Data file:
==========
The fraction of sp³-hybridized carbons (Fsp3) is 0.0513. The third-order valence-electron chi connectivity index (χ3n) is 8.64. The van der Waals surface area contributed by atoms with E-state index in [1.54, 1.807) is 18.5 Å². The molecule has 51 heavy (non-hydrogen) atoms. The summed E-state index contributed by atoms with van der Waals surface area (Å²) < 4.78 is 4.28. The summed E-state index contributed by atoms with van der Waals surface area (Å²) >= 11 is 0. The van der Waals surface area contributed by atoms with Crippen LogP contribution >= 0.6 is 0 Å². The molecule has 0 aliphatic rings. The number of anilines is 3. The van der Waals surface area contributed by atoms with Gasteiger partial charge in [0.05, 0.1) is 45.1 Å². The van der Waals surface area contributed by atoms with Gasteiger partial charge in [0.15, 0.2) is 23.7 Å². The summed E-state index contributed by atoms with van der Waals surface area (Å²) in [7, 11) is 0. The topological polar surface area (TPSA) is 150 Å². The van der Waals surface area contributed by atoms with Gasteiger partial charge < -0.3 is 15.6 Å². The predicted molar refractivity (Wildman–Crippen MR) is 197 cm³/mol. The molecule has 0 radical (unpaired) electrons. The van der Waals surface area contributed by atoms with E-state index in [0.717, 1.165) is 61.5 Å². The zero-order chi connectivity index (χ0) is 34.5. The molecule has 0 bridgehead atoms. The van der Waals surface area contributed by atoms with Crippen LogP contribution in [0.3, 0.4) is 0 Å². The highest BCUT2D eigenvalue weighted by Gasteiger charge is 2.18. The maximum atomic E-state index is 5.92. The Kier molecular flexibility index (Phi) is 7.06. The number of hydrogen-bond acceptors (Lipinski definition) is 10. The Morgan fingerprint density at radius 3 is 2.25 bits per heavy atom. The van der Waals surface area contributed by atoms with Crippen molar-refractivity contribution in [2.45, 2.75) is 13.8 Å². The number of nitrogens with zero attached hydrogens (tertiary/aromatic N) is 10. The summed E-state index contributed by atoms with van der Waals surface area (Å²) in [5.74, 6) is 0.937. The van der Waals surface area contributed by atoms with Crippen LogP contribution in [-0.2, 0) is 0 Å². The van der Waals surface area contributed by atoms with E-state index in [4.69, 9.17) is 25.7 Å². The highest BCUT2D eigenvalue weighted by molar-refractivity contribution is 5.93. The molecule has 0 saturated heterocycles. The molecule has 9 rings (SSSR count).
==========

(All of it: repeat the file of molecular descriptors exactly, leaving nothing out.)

The fraction of sp³-hybridized carbons (Fsp3) is 0.0513. The third-order valence-electron chi connectivity index (χ3n) is 8.64. The van der Waals surface area contributed by atoms with E-state index in [1.54, 1.807) is 18.5 Å². The molecule has 51 heavy (non-hydrogen) atoms. The summed E-state index contributed by atoms with van der Waals surface area (Å²) < 4.78 is 4.28. The summed E-state index contributed by atoms with van der Waals surface area (Å²) >= 11 is 0. The van der Waals surface area contributed by atoms with Crippen LogP contribution >= 0.6 is 0 Å². The molecule has 0 aliphatic rings. The number of anilines is 3. The van der Waals surface area contributed by atoms with Gasteiger partial charge in [0.05, 0.1) is 45.1 Å². The van der Waals surface area contributed by atoms with Gasteiger partial charge in [0.15, 0.2) is 23.7 Å². The summed E-state index contributed by atoms with van der Waals surface area (Å²) in [7, 11) is 0. The topological polar surface area (TPSA) is 150 Å². The van der Waals surface area contributed by atoms with Gasteiger partial charge < -0.3 is 15.6 Å². The predicted molar refractivity (Wildman–Crippen MR) is 197 cm³/mol. The molecule has 0 radical (unpaired) electrons. The van der Waals surface area contributed by atoms with E-state index in [0.717, 1.165) is 61.5 Å². The zero-order chi connectivity index (χ0) is 34.5. The molecule has 0 bridgehead atoms. The van der Waals surface area contributed by atoms with Crippen LogP contribution in [0.3, 0.4) is 0 Å². The highest BCUT2D eigenvalue weighted by Gasteiger charge is 2.18. The maximum atomic E-state index is 5.92. The Kier molecular flexibility index (Phi) is 7.06. The number of hydrogen-bond acceptors (Lipinski definition) is 10. The Morgan fingerprint density at radius 3 is 2.25 bits per heavy atom. The van der Waals surface area contributed by atoms with Crippen molar-refractivity contribution in [2.45, 2.75) is 13.8 Å². The number of nitrogens with zero attached hydrogens (tertiary/aromatic N) is 10. The summed E-state index contributed by atoms with van der Waals surface area (Å²) in [5.74, 6) is 0.937. The van der Waals surface area contributed by atoms with Crippen LogP contribution in [-0.2, 0) is 0 Å². The van der Waals surface area contributed by atoms with E-state index in [4.69, 9.17) is 25.7 Å². The highest BCUT2D eigenvalue weighted by molar-refractivity contribution is 5.93. The molecule has 0 saturated heterocycles. The molecule has 9 rings (SSSR count).